So what was the point? The viruses would have evolved to infect a preferred cell type, that point will need to be considered Immunity has a role to play in subsequent infections.
    Any change in those cells is TOTALLY POINTLESS. If you had taken any actual college biology courses you would understand why.
    @ Paleoichneum - Please stop making your posts so personal.
    If you had taken any actual college biology courses you would understand why.
    Wasn't needed nor appreciated.
    Any change in those cells is TOTALLY POINTLESS.
    That could very well be a true statement but I could just as easily argue that any virus causing deaths or incapacity could be a factor in the evolution of MCOs, whether it infects the germinal tissue or not.
    You are not just posting for my benefit but to the forum and so you should expand on your thoughts rather than just making personal comments directed at me. Please stop directing personal comments to me.
    The moderators make suggestions on how I can improve the thread but that is appreciated, for self development is a good thing.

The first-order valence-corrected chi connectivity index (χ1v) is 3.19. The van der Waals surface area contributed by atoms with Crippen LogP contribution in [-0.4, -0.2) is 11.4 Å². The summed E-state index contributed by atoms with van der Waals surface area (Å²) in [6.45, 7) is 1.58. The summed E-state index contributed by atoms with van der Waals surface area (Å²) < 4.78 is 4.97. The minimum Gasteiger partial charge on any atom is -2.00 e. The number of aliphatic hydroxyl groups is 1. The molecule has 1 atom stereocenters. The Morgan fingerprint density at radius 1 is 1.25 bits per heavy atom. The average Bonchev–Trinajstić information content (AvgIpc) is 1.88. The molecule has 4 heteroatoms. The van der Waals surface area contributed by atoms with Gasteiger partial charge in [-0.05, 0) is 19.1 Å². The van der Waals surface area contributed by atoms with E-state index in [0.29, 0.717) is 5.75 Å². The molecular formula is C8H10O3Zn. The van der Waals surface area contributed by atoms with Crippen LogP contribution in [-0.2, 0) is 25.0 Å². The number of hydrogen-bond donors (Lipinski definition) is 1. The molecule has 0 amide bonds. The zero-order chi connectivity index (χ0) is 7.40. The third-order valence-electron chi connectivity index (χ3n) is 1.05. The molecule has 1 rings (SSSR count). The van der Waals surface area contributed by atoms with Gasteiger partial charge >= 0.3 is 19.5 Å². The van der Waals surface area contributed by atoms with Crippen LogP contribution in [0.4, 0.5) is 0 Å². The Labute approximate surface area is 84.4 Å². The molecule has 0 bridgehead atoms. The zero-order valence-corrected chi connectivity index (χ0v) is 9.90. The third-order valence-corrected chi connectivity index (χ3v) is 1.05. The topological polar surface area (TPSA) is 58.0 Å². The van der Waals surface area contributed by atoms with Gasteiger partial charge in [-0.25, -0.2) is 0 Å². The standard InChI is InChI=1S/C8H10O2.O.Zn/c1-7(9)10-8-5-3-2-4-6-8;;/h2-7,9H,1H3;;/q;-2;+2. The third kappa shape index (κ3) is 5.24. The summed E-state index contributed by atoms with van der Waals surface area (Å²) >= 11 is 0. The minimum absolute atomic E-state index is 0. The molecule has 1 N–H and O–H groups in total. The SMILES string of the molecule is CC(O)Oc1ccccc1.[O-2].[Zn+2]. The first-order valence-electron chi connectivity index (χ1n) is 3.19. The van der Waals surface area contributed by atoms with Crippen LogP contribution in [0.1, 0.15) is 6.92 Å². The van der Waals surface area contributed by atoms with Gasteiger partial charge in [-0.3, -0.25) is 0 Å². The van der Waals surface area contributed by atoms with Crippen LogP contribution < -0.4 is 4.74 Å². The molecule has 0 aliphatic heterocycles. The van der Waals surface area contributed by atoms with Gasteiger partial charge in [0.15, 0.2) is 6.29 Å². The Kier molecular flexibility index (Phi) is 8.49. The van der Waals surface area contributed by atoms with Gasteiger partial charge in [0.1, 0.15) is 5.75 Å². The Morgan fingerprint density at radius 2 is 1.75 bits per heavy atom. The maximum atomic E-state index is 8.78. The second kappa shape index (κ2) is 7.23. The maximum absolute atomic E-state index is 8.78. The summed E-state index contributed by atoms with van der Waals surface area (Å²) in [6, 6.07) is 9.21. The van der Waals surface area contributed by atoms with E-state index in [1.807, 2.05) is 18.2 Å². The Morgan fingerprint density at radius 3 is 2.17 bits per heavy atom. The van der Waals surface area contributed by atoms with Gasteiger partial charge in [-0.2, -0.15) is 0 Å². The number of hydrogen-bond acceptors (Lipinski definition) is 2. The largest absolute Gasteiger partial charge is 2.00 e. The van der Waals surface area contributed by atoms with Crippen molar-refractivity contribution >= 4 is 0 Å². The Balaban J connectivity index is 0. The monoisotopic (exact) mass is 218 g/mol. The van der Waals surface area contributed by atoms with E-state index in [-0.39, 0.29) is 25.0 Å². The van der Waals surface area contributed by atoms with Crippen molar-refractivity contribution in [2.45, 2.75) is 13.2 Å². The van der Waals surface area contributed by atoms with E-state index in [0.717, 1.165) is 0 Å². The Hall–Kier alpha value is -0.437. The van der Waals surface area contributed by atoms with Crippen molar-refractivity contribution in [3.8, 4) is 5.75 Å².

"Critical thinking" and providing references to support the "chain of logic" are what I'm focusing on.

    @ Paleoichneum - I have left you a couple of questions and you have not answered them. I would like you to respond to my responses to your posts please. In particular #106.
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    Quote Originally Posted by Beer w/Straw View Post
    My point is, you've scarcely made any distinction between an individual cell and 37.2 trillion.
    Every species would have a different number of cells. Evolution is going to have a number of factors but the number of cells in a multicellular organism is seldom listed as a factor. Some extinction events seemed to favor smaller mammals, but that was mainly because of the habitats they utilized (burrowing animals as opposed to ones exposed on the land surface).
    Extinction event - Wikipedia, the free encyclopedia
    and
    http://en.wikipedia.org/wiki/Cretaceous–Paleogene_extinction_event
    http://en.wikipedia.org/wiki/Cretace..._event#Mammals
    K–Pg boundary mammalian species were generally small, comparable in size to rats; this small size would have helped them to find shelter in protected environments. In addition, it is postulated that some early monotremes, marsupials, and placentals were semiaquatic or burrowing, as there are multiple mammalian lineages with such habits today. Any burrowing or semiaquatic mammal would have had additional protection from K–Pg boundary environmental stresses.[49]
    Last edited by Robittybob1; December 17th, 2013 at 08:59 PM.